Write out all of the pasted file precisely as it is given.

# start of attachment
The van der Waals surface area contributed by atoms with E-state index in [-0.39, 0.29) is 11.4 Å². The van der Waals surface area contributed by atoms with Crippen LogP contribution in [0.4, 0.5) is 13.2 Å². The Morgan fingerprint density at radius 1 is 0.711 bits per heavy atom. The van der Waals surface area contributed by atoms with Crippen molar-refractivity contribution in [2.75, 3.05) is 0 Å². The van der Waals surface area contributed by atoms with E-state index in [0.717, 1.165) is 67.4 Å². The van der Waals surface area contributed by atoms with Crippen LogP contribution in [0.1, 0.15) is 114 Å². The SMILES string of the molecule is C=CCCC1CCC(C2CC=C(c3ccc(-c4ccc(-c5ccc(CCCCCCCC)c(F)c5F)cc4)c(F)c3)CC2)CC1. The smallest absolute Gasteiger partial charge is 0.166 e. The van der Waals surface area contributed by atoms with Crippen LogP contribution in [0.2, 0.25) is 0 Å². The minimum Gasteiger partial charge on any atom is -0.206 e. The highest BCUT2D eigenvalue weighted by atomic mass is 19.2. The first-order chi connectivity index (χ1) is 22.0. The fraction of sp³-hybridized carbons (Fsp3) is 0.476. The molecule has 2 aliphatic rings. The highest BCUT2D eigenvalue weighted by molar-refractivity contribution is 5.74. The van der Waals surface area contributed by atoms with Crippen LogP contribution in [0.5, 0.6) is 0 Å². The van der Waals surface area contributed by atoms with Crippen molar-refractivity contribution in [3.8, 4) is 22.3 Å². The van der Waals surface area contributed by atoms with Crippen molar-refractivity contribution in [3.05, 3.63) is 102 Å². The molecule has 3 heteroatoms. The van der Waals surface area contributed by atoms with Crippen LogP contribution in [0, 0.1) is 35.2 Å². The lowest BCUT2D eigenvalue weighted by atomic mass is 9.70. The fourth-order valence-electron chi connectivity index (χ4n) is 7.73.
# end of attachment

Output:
The van der Waals surface area contributed by atoms with E-state index in [-0.39, 0.29) is 11.4 Å². The van der Waals surface area contributed by atoms with Crippen LogP contribution in [0.4, 0.5) is 13.2 Å². The Morgan fingerprint density at radius 1 is 0.711 bits per heavy atom. The van der Waals surface area contributed by atoms with Crippen molar-refractivity contribution in [2.75, 3.05) is 0 Å². The van der Waals surface area contributed by atoms with E-state index in [0.717, 1.165) is 67.4 Å². The van der Waals surface area contributed by atoms with Crippen LogP contribution in [0.1, 0.15) is 114 Å². The SMILES string of the molecule is C=CCCC1CCC(C2CC=C(c3ccc(-c4ccc(-c5ccc(CCCCCCCC)c(F)c5F)cc4)c(F)c3)CC2)CC1. The smallest absolute Gasteiger partial charge is 0.166 e. The van der Waals surface area contributed by atoms with Crippen LogP contribution in [0.2, 0.25) is 0 Å². The minimum Gasteiger partial charge on any atom is -0.206 e. The highest BCUT2D eigenvalue weighted by atomic mass is 19.2. The first-order chi connectivity index (χ1) is 22.0. The fraction of sp³-hybridized carbons (Fsp3) is 0.476. The molecule has 2 aliphatic rings. The highest BCUT2D eigenvalue weighted by molar-refractivity contribution is 5.74. The van der Waals surface area contributed by atoms with Crippen LogP contribution in [0.5, 0.6) is 0 Å². The van der Waals surface area contributed by atoms with Crippen molar-refractivity contribution in [3.8, 4) is 22.3 Å². The van der Waals surface area contributed by atoms with Crippen molar-refractivity contribution in [3.05, 3.63) is 102 Å². The molecule has 3 heteroatoms. The van der Waals surface area contributed by atoms with Crippen LogP contribution in [0, 0.1) is 35.2 Å². The lowest BCUT2D eigenvalue weighted by atomic mass is 9.70. The fourth-order valence-electron chi connectivity index (χ4n) is 7.73.